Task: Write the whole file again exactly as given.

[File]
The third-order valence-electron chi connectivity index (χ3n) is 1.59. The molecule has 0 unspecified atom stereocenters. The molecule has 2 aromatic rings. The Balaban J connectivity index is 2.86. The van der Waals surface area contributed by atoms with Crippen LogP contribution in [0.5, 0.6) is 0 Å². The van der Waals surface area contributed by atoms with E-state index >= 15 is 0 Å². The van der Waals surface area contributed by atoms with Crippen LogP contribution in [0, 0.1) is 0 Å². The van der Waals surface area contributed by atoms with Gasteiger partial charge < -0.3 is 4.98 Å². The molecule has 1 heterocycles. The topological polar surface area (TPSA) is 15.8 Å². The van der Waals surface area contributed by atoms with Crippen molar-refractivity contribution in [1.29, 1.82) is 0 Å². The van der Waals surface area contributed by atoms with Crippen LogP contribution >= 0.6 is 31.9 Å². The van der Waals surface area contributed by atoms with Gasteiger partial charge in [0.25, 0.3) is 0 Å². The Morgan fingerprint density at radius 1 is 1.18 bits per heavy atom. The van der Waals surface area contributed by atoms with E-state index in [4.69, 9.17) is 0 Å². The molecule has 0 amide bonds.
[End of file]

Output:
The third-order valence-electron chi connectivity index (χ3n) is 1.59. The molecule has 0 unspecified atom stereocenters. The molecule has 2 aromatic rings. The Balaban J connectivity index is 2.86. The van der Waals surface area contributed by atoms with Crippen LogP contribution in [0.5, 0.6) is 0 Å². The van der Waals surface area contributed by atoms with E-state index >= 15 is 0 Å². The van der Waals surface area contributed by atoms with Crippen LogP contribution in [0, 0.1) is 0 Å². The van der Waals surface area contributed by atoms with Gasteiger partial charge < -0.3 is 4.98 Å². The molecule has 1 heterocycles. The topological polar surface area (TPSA) is 15.8 Å². The van der Waals surface area contributed by atoms with Crippen molar-refractivity contribution in [1.29, 1.82) is 0 Å². The van der Waals surface area contributed by atoms with Crippen LogP contribution >= 0.6 is 31.9 Å². The van der Waals surface area contributed by atoms with Gasteiger partial charge in [0.25, 0.3) is 0 Å². The Morgan fingerprint density at radius 1 is 1.18 bits per heavy atom. The van der Waals surface area contributed by atoms with E-state index in [4.69, 9.17) is 0 Å². The molecule has 0 amide bonds.